The National Board of Review dinner is like the big pre-game to the Golden Globes,where wine bottles are uncorked in New York and don’t stop flowing until the Hollywood Foreign Press Association’s gala on Sunday. But according to Variety, “This year’s ceremony will forever be remembered for its nine-minute tour-de-force speech from Meryl Streep.
“Streep, for once, wasn’t invited to accept an award. Instead, she was there to honor Emma Thompson for her portrait as “Mary Poppins” creator P.L. Travers in Disney’s “Saving Mr. Banks.”
“There was plenty of effusive Thompson praising in the speech — with phrases like “she’s practically a saint” and “she’s a beautiful artist” — and it ended with a poem that Streep had written for her friend titled “An Ode to Emma, Or What Emma is Owed.” But Streep also made a point of blasting Walt Disney for his sexist and anti-Semitic stances.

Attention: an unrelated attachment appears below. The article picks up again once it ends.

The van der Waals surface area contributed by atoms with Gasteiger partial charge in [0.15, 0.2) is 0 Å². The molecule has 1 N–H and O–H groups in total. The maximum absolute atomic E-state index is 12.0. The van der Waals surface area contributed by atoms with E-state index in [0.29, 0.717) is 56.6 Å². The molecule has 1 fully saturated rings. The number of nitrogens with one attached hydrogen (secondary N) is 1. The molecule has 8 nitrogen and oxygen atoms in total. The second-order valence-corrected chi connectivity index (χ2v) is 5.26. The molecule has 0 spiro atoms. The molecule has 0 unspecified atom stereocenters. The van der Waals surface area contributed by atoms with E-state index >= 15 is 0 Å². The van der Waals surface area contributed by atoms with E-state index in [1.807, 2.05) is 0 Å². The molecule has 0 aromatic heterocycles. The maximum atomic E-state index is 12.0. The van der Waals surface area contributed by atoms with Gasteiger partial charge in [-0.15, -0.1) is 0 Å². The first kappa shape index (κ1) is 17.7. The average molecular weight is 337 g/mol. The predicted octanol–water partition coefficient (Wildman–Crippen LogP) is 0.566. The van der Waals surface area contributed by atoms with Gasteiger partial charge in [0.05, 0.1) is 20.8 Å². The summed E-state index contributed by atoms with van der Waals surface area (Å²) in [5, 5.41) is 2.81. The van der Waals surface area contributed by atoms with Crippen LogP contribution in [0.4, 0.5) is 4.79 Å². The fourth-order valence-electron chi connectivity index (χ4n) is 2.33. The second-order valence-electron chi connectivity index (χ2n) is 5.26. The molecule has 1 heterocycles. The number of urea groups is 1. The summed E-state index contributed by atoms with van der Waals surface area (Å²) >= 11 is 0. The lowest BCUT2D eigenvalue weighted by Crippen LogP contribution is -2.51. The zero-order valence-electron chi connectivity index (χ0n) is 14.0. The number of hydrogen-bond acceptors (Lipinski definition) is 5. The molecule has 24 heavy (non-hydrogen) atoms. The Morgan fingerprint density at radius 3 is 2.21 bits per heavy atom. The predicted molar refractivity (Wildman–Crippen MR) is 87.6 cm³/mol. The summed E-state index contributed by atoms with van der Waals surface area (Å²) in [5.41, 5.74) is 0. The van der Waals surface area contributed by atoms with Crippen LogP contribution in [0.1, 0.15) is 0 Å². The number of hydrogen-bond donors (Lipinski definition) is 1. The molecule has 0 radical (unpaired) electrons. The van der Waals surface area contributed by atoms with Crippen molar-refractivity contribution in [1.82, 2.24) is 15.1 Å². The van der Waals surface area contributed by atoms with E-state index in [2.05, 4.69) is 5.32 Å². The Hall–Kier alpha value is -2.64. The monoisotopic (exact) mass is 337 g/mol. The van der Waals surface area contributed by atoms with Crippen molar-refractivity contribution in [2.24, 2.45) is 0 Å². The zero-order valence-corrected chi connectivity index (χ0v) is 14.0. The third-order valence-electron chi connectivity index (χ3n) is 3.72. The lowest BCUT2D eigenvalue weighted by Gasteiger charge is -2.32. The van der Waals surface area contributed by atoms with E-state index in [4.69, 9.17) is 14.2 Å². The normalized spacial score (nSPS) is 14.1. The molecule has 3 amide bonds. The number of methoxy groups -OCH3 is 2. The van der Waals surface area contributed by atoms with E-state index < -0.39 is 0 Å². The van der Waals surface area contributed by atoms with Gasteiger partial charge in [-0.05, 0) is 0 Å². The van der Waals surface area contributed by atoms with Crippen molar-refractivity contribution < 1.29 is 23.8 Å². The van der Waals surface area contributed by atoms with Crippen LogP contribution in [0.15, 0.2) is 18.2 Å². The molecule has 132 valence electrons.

“The edgy riff offered a different perspective on Disney from the sugarcoated hero played by Tom Hanks in “Saving Mr. Banks.” Streep was once rumored to be in the running for the role of P.L. Travers, although her remarks suggest why she might not have pursued the project.
“Some of his associates reported that Walt Disney didn’t really like women,” Streep said, quoting esteemed animator Ward Kimball on his old boss: “He didn’t trust women or cats.”
“Streep talked about how Disney “supported an anti-Semitic industry lobbying group” and called him a “gender bigot.” She read a letter that his company wrote in 1938 to an aspiring female animator. It included the line, “Women do not do any of the creative work in connection with preparing the cartoons for the screen, as that task is performed entirely by young men.”
“The quirky National Board of Review committee announces its winners early, so the real surprise is in what they will say on-stage. This year’s list of honorees included Thompson for best actress, Bruce Dern for best actor (“Nebraska”), Will Forte for best supporting actor (“Nebraska”) and Octavia Spencer for best supporting actress (“Fruitvale Station”). The Weinstein Co.’s drama, made only for $1 million, also received recognition for best-directorial debut (Ryan Coogler) and breakthrough performance (Michael B. Jordan).”